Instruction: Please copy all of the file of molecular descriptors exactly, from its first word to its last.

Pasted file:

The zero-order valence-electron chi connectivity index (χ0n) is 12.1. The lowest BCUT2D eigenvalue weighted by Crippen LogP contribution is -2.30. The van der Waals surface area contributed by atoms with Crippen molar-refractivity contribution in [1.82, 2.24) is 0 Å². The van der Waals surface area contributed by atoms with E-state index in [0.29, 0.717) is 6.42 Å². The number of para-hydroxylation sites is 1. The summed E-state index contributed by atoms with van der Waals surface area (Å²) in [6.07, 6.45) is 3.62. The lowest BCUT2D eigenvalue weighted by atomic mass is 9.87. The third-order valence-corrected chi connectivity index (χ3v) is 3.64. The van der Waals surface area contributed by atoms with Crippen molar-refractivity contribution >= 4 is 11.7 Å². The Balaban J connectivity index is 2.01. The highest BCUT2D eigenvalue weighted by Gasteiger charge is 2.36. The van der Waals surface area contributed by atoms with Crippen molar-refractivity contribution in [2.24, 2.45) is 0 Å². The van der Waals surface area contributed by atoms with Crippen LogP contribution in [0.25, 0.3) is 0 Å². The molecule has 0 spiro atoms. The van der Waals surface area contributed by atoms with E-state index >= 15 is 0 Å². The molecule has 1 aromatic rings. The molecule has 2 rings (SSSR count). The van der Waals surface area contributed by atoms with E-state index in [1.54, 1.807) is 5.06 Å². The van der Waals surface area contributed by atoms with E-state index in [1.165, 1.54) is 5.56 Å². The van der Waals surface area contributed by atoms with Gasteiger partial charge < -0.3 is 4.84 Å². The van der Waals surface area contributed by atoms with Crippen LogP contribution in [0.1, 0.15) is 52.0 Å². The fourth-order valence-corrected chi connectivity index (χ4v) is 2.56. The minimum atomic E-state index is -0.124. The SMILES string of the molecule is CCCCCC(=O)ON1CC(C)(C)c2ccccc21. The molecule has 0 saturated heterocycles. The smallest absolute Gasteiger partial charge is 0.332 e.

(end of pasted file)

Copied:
The zero-order valence-electron chi connectivity index (χ0n) is 12.1. The lowest BCUT2D eigenvalue weighted by Crippen LogP contribution is -2.30. The van der Waals surface area contributed by atoms with Crippen molar-refractivity contribution in [1.82, 2.24) is 0 Å². The van der Waals surface area contributed by atoms with E-state index in [0.29, 0.717) is 6.42 Å². The number of para-hydroxylation sites is 1. The summed E-state index contributed by atoms with van der Waals surface area (Å²) in [6.07, 6.45) is 3.62. The lowest BCUT2D eigenvalue weighted by atomic mass is 9.87. The third-order valence-corrected chi connectivity index (χ3v) is 3.64. The van der Waals surface area contributed by atoms with Crippen molar-refractivity contribution >= 4 is 11.7 Å². The Balaban J connectivity index is 2.01. The highest BCUT2D eigenvalue weighted by Gasteiger charge is 2.36. The van der Waals surface area contributed by atoms with Crippen molar-refractivity contribution in [2.24, 2.45) is 0 Å². The van der Waals surface area contributed by atoms with Crippen LogP contribution in [0.25, 0.3) is 0 Å². The molecule has 0 spiro atoms. The van der Waals surface area contributed by atoms with E-state index >= 15 is 0 Å². The molecule has 1 aromatic rings. The molecule has 2 rings (SSSR count). The van der Waals surface area contributed by atoms with E-state index in [1.54, 1.807) is 5.06 Å². The van der Waals surface area contributed by atoms with E-state index in [1.165, 1.54) is 5.56 Å². The van der Waals surface area contributed by atoms with Gasteiger partial charge < -0.3 is 4.84 Å². The van der Waals surface area contributed by atoms with Crippen LogP contribution in [0.1, 0.15) is 52.0 Å². The fourth-order valence-corrected chi connectivity index (χ4v) is 2.56. The minimum atomic E-state index is -0.124. The SMILES string of the molecule is CCCCCC(=O)ON1CC(C)(C)c2ccccc21. The molecule has 0 saturated heterocycles. The smallest absolute Gasteiger partial charge is 0.332 e.